Keeping yourself safe from Cyber Crime

Keeping yourself safe from Cyber Crime – words Alan Woods

 Cybercrime-Web-1cybercrime” (CC BY 2.0) by  Infosec Images 

As we spend an increasing amount of our lives online, the need for internet security has become even more vital. Increased screen time inevitably equates to a greater exposure to threats of infection or malicious attack of a more targeted variety.

For our personal use, we may now routinely buy software packages that promise to deliver firewalls and anti-viral capabilities, but for organizations large and small the threats are even greater and so, inevitably, is the requirement to keep ourselves safe from Cyber Crime.

The UK’s official crime statistics, as compiled by the Office for National Statistics, included cybercrime for the first time when they were published last October. The inclusion of online offences saw the overall figure more than double – up to 11.6 million attacks – of which no fewer than 5.1 million were identified as cybercrimes.

A typology of threats

Online security professionals now categorize different threats according to the type and level of activity they present. RFI (Remote File Inclusion) are used for stealing key data; SQLI (Structure Query Language Injections) enable the hacker to not only view confidential files but also in some cases to delete them or even to take control over them completely. As for XSS (cross-site scripting), it is typically aimed at accessing the confidential data of websites’ customers. At the sharp end of cybercrime is a category of attack that is referred to in generic terms as an Advanced Persistent Threat, or APT.

Cybercrime-Web-2Cyber attacks” (CC BY-SA 2.0) by  christiaan_008 

Advanced Persistent Threats

An APT is a cover term for a concerted, targeted series of attacks that are designed to establish a long-term invasive presence on a network. A key aspect of APTs is the level of sophistication and expertise involved in their deployment. Each of the modes of attack mentioned previously may be deployed at one time or other. As a result, APTs are most typically used as a means to attack only the largest and hence potentially most valuable sites. This is the big money end of cybercrime, with millions of pounds at risk.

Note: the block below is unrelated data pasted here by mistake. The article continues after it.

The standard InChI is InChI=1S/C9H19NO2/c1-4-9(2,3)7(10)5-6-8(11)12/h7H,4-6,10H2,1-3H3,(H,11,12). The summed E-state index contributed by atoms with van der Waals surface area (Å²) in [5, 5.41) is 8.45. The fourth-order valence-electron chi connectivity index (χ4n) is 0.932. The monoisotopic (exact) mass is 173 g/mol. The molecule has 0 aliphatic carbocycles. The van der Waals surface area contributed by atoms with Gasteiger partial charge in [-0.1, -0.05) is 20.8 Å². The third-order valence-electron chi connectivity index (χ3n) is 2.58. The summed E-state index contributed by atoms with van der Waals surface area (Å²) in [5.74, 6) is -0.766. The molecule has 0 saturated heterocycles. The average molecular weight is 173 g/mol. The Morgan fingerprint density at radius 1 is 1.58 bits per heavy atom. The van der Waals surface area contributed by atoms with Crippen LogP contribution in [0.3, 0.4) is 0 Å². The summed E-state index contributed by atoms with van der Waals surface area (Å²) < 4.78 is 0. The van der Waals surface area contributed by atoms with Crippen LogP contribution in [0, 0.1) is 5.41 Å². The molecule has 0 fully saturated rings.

APTs are typically broken down into three phases. These comprise Infiltration, which is gaining access to a network’s files, Expansion within the network as the malicious presence is extended and embedded, and Extraction. Such is the level of sophistication involved that even the extraction phase of the attack may be hidden, and as a result an unwary organization may only discover it has been subject to an APT when it is too late and its data – and that of its clients – has been removed or otherwise compromised.

An Ongoing Arms Race

Nothing in this scenario stays still for long. There is an unfolding global dynamic that marks the development of new threats and new counter measures. Sophisticated security software is now capable of monitoring traffic across servers and identifying any suspicious activity at an early stage. Networks now typically employ access control software that will block anything that either derives from a known malicious source or appears to do so, and so-called white-listing whereby networks are restricted to accessing known, safe domains. As the ONS figures suggest, cybercrime is a real danger to all of us and the government has warned of a new digital crime wave The ongoing arms race between legitimate service providers and the criminals may be being waged largely out of sight, but that does not mean we should ever drop our guard. Awareness of our internet security has never been more vital.

Keeping yourself safe from Cyber Crime – words Alan Woods



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